Incomplete a priori knowledge of requirements and implementation obstacles, the design/code feedback loop, the plasticity of completed software ("just change it"), and the fact that all solutions are "custom" to varying degrees make software more difficult to estimate.
The allocation of responsibility for documentation is about economy of time - it's faster to have the developer write the documentation than to have the developer explain the design/code/operation to someone else, and have the other person write the documentation. Also, detail is bound to be lost in the process.
UML's Use Case diagrams may currently be the best candidate for communicating with a naive' customer about what the software *does* - and that's usually all a naive' customer cares about. However, there are many candidates for diagramming how the software *works*, which is the meat of the architect's and developer's work. There is currently no single modeling method that can articulate all the aspects of the software that architects and developers are usually concerned with, such as contained in other types of UML diagrams, schematic block diagrams, control flow, data flow, state flow, timeline flow and any other type of diagram that you can name. I think that what we really need is a way to hook all of these different model types together in a behavioral sense. I'm all for Model Driven Architecture/Design - further, I'm all for executable models!
I like the provocative idea of splitting up tasks, but try selling the idea of hiring more employees to managers who think that software is already too expensive. Good Luck!
- John Hopkins
The first question is "why to construction morph from the backsmith do everything to design/construct? I suspect economics drove this. People want to know how much its going to cost.
Software is similar. There is the predominate "blacksmith" method and the "create specs and cost estimate/then bang out code".
In construction, I believe there is two estimation phases. One at the Architect/Engineering/Design phase and then the contractor that is going to do the job also does an estimate. If the bids come in too high, then the original estimate was faulty. In software there isn't the second estimate. The coders are told what the timeline and budget are.
I agree a design <-> construction methodology could help deal with the budget over run problem.
- Tim Flynn
I can't argue that better development techniques can and should be realized. However the "construction" metaphor seems forced.
Consider if as developers we were to produce "architectural drawings" for the benefit of "code builders". In building construction a collection of (hopefully) skilled tradesmen know how to implement the design using established codes and standards. The laws of physics, loading, stress analysis, piping losses, etc. are all taken into consideration, both by the architect and by the tradesmen. A carpenter knows about using 2x6's instead of 2x4's for window headers and also when to use a 2x8 or 2x12. He knows about "proper construction techniques" that are well established, codified and legally enforced. What's the equivalent in software development?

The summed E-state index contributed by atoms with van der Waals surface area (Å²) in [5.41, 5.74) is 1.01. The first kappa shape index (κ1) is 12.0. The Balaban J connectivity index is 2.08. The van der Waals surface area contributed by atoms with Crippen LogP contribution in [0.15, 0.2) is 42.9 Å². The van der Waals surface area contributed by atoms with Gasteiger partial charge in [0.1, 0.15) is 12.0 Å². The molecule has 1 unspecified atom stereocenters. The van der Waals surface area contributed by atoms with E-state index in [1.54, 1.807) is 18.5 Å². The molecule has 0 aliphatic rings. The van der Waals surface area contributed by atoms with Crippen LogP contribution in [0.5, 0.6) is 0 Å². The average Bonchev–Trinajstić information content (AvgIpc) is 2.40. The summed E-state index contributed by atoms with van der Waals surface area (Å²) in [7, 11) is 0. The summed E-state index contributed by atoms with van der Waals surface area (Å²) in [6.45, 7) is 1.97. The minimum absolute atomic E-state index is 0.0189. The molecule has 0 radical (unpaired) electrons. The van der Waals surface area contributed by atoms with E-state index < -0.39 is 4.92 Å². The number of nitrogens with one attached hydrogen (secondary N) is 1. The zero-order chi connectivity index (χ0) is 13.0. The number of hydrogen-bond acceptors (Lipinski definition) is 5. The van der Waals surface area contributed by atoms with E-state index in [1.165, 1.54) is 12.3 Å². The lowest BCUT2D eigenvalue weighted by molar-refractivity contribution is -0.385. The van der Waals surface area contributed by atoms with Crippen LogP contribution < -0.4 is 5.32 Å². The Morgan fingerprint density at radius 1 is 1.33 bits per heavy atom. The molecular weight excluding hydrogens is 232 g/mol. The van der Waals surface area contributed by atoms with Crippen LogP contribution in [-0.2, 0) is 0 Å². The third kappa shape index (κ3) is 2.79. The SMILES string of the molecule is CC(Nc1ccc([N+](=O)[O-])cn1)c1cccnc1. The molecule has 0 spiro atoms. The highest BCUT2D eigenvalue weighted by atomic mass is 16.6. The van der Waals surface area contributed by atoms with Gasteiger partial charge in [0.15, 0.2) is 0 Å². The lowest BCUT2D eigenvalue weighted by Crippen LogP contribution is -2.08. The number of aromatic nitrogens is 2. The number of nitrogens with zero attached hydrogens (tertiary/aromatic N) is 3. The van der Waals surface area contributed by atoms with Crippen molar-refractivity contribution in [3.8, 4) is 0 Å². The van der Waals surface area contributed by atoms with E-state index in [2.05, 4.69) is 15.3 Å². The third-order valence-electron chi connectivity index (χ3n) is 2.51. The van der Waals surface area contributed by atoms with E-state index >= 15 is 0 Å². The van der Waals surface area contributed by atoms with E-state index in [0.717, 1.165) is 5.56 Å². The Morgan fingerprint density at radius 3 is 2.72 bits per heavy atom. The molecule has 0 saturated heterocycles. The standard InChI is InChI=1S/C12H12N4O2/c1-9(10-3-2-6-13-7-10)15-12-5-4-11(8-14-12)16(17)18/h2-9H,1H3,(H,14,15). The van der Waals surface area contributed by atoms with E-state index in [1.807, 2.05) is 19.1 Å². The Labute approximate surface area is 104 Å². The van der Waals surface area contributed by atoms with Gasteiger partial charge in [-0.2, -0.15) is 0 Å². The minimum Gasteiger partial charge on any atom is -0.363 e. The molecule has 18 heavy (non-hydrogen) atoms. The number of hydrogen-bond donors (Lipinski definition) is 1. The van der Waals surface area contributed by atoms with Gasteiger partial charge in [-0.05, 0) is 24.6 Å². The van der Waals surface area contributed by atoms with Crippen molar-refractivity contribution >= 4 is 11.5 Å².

Where are the "standard" ways of implementing a particular abstract concept in software? When linked lists, sorting algorithms, timing, interrupt routines and keyboard/ display and GUI interfaces become as ubiquituous and readily understood by software "tradesmen" as doors and windows and 2x4's are to caprenters then maybe this metaphor will apply.
I think software libraries are an attempt in this direction, a way to collect commonly used functions in a reusable, "codified" form. Unfortunately (or perhaps necessarily) these libraries exist in abundance, no two alike, and are generally crafted and reused by small groups. Mass public acceptance of library code (the metaphorical equivalent of standard building construction practices) occurs at the compiler level with the so called run time libraries. Extend these libraries to include entire algorithms (objects anyone?), standardize them and then you'd really have something better.
- Stephen Ciricillo
One major difference between building construction and software construction is how deadlines are determined. Houses can be made quickly, mostly due to the fact that the design is done years before and just "cookie-cuttered" out to make new houses, something akin to burning a release CD based on software already written. When a new building has to be designed, the head of the project doesn't say to the architect and contractor "We need this building done by August 1st." Instead, they know that a proper design takes time, and if it's rushed you end up with a shoddy building that could collapse and result in deaths.
Software deadlines are often created before what the software needs to do is understood.
It's all about understanding that good design takes time.
I talked with an architect about building a health club. They get 10% of the total cost for their work, and he did give me a price. The plans and pricing didn't include the parking lot. Several of my friends had their own homes built, and they worked with high school drop outs who only knew which end of a hammer to hold. Often, the owrk had to be redone. Once, my friend had to go bail the orkers out of jail before getting started for the day. There are too many of these types of people in software. They think they know something because they know C++ syntax. Of those who really do know something, I think they do specialize. Data base design is different from operating system design. Real time is a specialty field. Programming graphics cards and game design are specialties. Windows is different from Linux. Networking, or programming routers is another. O.K. Maybe we do dabble in all and specialize in none. Would someone pay me to do just one thing?
- Dennis Ludwig
In the construction industry, architects and builders understand each other very well and this is not just because of drawings, but also because the domain, the designs, the technologies and the tools change very slowly. The communication languages and channels are all well established.